Najaf battered by fresh US raids

Hopes of a peaceful resolution to the bloody siege of a revered Shiite shrine are fast fading as the fighting escalates and hundreds of refugees continue to flee the city.

For more than an hour air and artillery strikes hit several streets which lead to the city’s famous Imam Ali shrine.

Flames could be seen shooting into the sky near the golden-domed mausoleum.

The presence of the Mehdi Army at the gates of the compound and in the immediate surroundings appears to have been scaled back over the past 24 hours.

But militiamen were thought to have redeployed in nearby streets.

The latest air raids could be a prelude for a fresh push by Iraqi government forces and the US army.

But the US military had no comment on the operation and it was difficult to verify whether the holy site itself had been hit or whether there had been any casualties.

Sadr aides said Friday they would hand over control of the shrine to representatives of Shiite Islam’s most revered cleric, Grand Ayatollah Ali al-Sistani, but the agreement was still in limbo.

“There is no fresh development… There is contact between them and us but there are differences on forming the committee due to the security situation,” said Sadr spokesman Sheikh Ahmed Shaibani.

He was referring to proposals for a panel to carry out a full inventory of the shrine’s contents before the handover.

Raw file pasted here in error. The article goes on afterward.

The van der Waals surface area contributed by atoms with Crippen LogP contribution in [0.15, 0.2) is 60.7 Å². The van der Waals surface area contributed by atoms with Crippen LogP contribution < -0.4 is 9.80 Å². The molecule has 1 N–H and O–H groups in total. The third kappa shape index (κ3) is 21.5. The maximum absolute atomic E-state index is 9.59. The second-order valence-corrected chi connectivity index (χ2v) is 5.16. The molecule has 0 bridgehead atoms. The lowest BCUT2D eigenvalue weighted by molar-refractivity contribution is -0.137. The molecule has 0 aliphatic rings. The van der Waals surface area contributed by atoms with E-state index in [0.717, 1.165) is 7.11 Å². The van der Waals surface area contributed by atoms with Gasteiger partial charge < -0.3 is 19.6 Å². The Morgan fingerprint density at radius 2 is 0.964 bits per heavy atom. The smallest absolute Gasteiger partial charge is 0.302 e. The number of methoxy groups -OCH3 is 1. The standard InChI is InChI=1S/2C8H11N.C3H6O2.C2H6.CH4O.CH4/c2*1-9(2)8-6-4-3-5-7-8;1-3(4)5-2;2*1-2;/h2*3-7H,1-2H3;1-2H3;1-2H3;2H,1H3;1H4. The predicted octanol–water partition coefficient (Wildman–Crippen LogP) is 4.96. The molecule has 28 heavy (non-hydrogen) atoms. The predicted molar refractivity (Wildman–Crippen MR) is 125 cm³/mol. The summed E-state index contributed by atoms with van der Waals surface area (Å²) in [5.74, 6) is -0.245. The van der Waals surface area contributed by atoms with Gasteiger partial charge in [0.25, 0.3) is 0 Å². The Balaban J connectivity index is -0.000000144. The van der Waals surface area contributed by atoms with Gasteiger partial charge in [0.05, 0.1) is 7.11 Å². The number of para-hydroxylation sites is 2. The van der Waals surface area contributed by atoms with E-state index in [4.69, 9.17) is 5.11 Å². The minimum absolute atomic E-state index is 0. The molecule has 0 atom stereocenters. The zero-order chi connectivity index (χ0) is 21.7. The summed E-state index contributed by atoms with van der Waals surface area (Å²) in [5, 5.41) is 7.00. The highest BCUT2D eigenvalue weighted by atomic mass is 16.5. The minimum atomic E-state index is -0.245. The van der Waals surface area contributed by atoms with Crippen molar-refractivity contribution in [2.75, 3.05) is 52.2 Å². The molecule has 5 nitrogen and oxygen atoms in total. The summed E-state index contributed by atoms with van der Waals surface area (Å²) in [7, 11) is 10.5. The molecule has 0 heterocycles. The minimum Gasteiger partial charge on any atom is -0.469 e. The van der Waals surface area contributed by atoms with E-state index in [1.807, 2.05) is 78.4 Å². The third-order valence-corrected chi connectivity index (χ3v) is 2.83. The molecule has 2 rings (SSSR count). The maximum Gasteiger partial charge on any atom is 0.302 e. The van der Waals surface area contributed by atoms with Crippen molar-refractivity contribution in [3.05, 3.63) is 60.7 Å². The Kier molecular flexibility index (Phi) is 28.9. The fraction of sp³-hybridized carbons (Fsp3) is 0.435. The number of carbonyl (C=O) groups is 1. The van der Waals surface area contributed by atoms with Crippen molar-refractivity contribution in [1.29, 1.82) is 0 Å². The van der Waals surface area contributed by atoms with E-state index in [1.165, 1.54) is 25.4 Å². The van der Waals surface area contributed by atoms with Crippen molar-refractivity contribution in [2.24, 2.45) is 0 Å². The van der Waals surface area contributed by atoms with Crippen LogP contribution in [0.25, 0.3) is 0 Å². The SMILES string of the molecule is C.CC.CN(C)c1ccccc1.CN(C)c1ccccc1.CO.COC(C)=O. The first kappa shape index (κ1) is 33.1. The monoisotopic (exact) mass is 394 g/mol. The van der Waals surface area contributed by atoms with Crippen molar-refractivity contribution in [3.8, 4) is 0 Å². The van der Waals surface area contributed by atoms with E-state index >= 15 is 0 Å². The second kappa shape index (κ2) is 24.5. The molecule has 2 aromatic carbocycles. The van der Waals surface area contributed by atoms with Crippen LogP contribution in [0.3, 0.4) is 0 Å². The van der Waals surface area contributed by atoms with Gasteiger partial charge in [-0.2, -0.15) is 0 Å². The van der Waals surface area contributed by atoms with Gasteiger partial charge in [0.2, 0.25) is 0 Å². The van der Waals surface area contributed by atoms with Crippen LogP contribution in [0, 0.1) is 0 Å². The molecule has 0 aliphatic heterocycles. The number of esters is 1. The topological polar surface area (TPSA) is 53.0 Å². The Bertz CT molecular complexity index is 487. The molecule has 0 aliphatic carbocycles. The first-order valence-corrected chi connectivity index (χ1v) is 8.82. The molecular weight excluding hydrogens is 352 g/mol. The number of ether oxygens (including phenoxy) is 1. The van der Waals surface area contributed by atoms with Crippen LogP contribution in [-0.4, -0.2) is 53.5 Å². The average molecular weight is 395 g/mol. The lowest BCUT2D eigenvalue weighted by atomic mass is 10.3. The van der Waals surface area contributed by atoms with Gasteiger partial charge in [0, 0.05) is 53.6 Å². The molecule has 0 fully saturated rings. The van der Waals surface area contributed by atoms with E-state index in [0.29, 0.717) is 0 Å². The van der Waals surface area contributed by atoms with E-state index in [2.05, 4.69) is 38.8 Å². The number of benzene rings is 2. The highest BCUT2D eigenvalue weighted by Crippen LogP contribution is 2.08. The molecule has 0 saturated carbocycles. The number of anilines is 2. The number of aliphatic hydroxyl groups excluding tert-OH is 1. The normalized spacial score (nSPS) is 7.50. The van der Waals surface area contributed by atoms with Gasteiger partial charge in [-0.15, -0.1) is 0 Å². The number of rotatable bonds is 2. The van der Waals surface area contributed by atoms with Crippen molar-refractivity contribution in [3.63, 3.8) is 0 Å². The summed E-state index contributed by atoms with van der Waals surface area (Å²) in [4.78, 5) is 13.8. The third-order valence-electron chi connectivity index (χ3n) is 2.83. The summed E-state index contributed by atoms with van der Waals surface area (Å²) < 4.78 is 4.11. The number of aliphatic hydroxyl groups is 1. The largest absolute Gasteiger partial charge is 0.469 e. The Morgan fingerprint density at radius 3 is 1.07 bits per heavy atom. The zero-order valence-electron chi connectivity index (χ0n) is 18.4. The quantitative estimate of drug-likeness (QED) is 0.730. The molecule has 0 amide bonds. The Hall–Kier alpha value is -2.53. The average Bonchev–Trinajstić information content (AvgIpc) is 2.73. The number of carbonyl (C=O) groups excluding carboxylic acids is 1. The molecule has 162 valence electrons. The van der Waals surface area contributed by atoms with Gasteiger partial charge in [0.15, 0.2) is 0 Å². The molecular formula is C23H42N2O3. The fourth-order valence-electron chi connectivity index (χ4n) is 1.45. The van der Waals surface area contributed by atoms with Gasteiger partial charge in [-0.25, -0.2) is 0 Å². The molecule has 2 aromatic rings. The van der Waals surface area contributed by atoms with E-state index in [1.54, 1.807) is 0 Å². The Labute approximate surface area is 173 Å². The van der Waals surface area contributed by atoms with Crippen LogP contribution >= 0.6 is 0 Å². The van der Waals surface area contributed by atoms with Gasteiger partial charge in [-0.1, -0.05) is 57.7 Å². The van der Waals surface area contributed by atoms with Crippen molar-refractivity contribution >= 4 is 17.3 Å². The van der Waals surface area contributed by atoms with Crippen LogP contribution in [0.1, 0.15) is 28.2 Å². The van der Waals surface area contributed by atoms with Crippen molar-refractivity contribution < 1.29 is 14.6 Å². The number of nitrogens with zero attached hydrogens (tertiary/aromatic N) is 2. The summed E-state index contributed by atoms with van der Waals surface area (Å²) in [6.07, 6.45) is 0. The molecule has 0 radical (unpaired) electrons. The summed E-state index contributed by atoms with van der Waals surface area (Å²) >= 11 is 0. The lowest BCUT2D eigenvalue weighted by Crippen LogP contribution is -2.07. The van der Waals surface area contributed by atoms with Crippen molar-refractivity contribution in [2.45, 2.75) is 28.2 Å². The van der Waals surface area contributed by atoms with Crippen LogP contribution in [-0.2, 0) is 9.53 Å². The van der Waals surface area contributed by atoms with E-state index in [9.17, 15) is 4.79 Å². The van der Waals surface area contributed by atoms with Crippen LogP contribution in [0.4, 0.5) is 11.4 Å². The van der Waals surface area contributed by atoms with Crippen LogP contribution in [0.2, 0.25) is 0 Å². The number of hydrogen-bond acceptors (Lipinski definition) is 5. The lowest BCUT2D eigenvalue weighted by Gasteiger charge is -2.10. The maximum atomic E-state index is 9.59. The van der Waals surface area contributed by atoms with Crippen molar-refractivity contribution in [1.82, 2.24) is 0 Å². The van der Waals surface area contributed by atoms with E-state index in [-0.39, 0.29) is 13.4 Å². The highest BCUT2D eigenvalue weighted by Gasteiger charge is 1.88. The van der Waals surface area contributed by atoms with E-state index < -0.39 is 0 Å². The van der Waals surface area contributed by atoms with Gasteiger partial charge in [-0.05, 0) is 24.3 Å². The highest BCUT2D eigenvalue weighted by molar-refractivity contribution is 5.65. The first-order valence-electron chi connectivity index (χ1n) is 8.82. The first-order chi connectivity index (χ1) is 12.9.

The Mehdi Army has occupied the Imam Ali complex since a first uprising in April.

Despite the simmering conflict in Najaf, a resumption of crude exports from southern Iraq helped calm world oil markets.

The benchmark Brent North Sea crude fell 14 cents to 43.40 dollars per barrel in London.

New York’s main contract, light sweet crude oil for delivery in October, dropped 19 cents to 46.53 dollars per barrel in early deals.

A US military official said it could take up to 10 years to crush the insurgency.

At least nine people, including a Turk, were killed in a string of deadly roadside attacks, in fighting across Iraq, US military and police sources said.

There was still no news of French reporters Georges Malbrunot and Christian Chesnot, who were last seen in Baghdad on Friday and are thought to have been kidnapped on their way to Najaf.

Italian reporter Enzo Baldoni has also been missing since Thursday.

A body thought to be that of his driver was discovered near Najaf.

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